Short cuts: important ancient sites

Aspen Built in 1889 by Jerome B Wheeler, former co-owner of Macy’s, the venerable redbrick Hotel Jerome has tended to trade on its 19th-century, not to say Wild West, origins. Though it is too early to tell whether the doormen will still wear duster coats and Stetsons, as they have in seasons past, but that’s all set to change on December 14, when the hotel will reopen, after an altogether more contemporary-styled refurbishment, as the latest addition to Auberge Resorts, a California-based group that counts Calistoga Ranch in Napa Valley among its gems.

Gstaad Also new, opening in time for this year’s ski season is the Alpina, which opens on December 2. Built at a cost of more than £200m, it’s the first five-star hotel to be built in Gstaad in a century, although its multi-turreted structure and carved wooden balconies make it look as though it has been there for generations. Inside, it’s a different story: a private cinema, an immense Six Senses Spa and a Japanese restaurant that is an outpost of New York-based Megu. Doubles from £561;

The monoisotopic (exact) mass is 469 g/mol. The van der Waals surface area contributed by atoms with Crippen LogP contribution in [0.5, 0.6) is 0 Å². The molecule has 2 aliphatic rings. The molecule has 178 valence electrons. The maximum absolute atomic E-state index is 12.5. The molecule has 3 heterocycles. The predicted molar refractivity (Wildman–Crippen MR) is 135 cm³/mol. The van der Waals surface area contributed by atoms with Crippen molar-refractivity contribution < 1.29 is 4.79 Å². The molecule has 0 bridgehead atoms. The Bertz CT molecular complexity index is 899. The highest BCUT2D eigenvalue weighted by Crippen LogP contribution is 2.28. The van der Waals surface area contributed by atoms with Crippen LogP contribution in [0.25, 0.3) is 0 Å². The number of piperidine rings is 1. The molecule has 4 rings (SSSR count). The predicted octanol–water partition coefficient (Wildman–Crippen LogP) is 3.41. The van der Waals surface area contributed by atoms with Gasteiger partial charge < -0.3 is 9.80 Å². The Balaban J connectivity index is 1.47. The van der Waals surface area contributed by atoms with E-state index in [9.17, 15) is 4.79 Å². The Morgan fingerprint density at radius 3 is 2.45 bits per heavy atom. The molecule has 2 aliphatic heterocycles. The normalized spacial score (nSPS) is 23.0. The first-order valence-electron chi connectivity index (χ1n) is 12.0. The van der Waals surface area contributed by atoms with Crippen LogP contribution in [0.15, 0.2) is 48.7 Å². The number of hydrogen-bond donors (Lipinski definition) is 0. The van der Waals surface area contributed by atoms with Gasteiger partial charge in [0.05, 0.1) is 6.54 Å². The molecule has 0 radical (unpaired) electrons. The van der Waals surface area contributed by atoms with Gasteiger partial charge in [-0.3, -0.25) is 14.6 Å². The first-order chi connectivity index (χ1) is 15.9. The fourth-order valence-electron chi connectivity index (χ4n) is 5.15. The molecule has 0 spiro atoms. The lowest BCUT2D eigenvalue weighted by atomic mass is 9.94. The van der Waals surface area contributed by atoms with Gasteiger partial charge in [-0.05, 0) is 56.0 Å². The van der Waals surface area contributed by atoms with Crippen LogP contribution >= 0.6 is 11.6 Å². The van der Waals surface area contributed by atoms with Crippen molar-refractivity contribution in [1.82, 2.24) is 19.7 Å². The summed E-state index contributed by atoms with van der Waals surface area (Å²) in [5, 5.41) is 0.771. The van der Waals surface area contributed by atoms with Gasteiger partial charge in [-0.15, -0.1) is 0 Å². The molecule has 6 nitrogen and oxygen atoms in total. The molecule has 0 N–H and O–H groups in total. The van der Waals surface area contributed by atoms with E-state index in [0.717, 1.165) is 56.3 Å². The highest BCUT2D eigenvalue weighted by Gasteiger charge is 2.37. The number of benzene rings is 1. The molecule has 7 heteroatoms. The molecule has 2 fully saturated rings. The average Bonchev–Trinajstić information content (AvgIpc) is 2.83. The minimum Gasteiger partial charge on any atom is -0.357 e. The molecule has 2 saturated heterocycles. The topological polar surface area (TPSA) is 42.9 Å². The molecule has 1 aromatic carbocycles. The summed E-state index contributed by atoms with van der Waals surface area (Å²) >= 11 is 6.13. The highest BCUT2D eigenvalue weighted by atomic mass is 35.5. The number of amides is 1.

Austria The Ultimate Travel Company has joined forces with London’s Royal Opera House to offer escorted opera and ballet tours with backstage visits and an opportunity to meet performers. The first, accompanied by Kasper Holten, the ROH’s director of opera, assumes eclectic tastes, beginning in London with the UK premiere of George Benjamin’s challenging Written on Skin, moving to Vienna for Aida and Fidelio, and going on to Salzburg for Parsifal. March 18 to 25, from £3,895pp;

Guatemala According to the ancient Maya, whose 1,500-year civilisation thrived until about AD1200, the end of the world, at least as we know it, is nigh. The Mayan Great Cycle – a calendar that began in 3114BC – forecast that something cataclysmic will happen around December 21 of this year, so ending the Age of Materialism. Prompted perhaps by fears that this might hurt visitor numbers, Guatemala’s tourist board is launching the Bak’tun Route, a programme of visits that takes in 11 sites that were important to the Maya, some of them barely known to visitors until now: Mirador-Rio Azul, for instance, which contains the largest Maya pyramid yet discovered; Tak’alik Ab’aj, surrounded by volcanoes close to the Pacific coast; and Kaminaljuyu, with its remarkable serpentine water system, which is in Guatemala City itself.

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